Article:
Manganese deficiency in dry edible beans has been diagnosed occasionally in Ontario. This problem is more likely to occur on muck soils or very sandy soils. Plants with manganese deficiency have pale green-to-white upper leaves. The veins of affected leaves will remain green. The pattern can appear similar to iron deficiency, but manganese deficiency occurs more generally over the entire plant whereas iron deficiency appears on new growth.

In general, beans will give a profitable response to manganese in the parts of the field where manganese deficiency is obvious. There is no benefit to applying manganese to beans that are not showing deficiency symptoms.

Preventing and Correcting Manganese Deficiency

The crops most susceptible to manganese deficiency are soybeans, dry edible beans and cereals. Correct the deficiency as soon as it is detected by spraying the foliage with 2 kg/ha (1.8 lb/acre) of actual manganese from manganese sulphate (8 kg/ha (7.1 lb/acre) of manganese sulphate) in 200 L (44 gal) of water. Use of a “spreader-sticker” is recommended. Use a spray grade manganese product to prevent nozzle plugging.

In good growing conditions, the affected leaves should green up in 4–5 days. Chelated manganese products are equally effective if applying the same amount of manganese, but the cost is significantly higher than manganese sulphate. Low rates of chelated manganese are not effective in correcting a deficiency.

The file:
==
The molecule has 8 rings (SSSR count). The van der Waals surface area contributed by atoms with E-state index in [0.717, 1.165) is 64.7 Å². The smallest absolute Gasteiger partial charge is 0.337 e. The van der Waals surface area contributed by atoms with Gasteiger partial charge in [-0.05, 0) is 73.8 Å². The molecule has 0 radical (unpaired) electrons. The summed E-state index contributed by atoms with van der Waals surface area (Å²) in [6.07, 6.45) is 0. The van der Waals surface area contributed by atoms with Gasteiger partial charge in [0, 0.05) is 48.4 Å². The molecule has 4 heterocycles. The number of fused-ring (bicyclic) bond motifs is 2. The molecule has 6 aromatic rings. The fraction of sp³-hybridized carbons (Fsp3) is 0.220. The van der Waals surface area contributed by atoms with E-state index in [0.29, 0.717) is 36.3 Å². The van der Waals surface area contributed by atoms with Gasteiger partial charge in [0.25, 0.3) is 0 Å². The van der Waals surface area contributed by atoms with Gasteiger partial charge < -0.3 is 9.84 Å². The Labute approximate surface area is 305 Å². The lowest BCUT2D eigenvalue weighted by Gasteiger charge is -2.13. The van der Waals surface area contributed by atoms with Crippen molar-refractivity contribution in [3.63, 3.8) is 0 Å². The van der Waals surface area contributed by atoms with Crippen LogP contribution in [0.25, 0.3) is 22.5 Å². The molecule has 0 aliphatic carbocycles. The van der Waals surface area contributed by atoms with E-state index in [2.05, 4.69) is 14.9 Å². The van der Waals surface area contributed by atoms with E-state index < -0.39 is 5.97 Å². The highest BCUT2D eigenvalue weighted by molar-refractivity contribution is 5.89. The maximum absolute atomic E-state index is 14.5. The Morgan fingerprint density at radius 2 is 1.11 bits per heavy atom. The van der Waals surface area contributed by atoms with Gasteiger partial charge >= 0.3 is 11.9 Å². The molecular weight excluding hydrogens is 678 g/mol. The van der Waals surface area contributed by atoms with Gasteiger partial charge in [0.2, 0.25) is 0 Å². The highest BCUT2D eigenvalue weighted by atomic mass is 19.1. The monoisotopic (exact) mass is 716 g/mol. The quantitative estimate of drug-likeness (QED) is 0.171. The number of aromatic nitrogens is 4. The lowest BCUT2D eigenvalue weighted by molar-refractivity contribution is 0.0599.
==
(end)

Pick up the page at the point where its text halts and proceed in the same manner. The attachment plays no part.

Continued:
Manganese is less available at high soil pH, so it is important not to add more lime than is needed to correct soil acidity. The oxidized form of Mn is less available than the reduced form, which is why sometimes symptoms appear in areas with greater aeration and less compaction.

Sampling for Manganese

OMAFRA-accredited soil tests are available for manganese. Manganese is reported as an index to account for both the amount of nutrient extracted from the soil and the soil pH. Soil pH has a huge impact on the amount of manganese that is available to plants. With manganese, plant analysis, visual symptoms and the soil test are all useful.

Table 1. Manganese soil test interpretation


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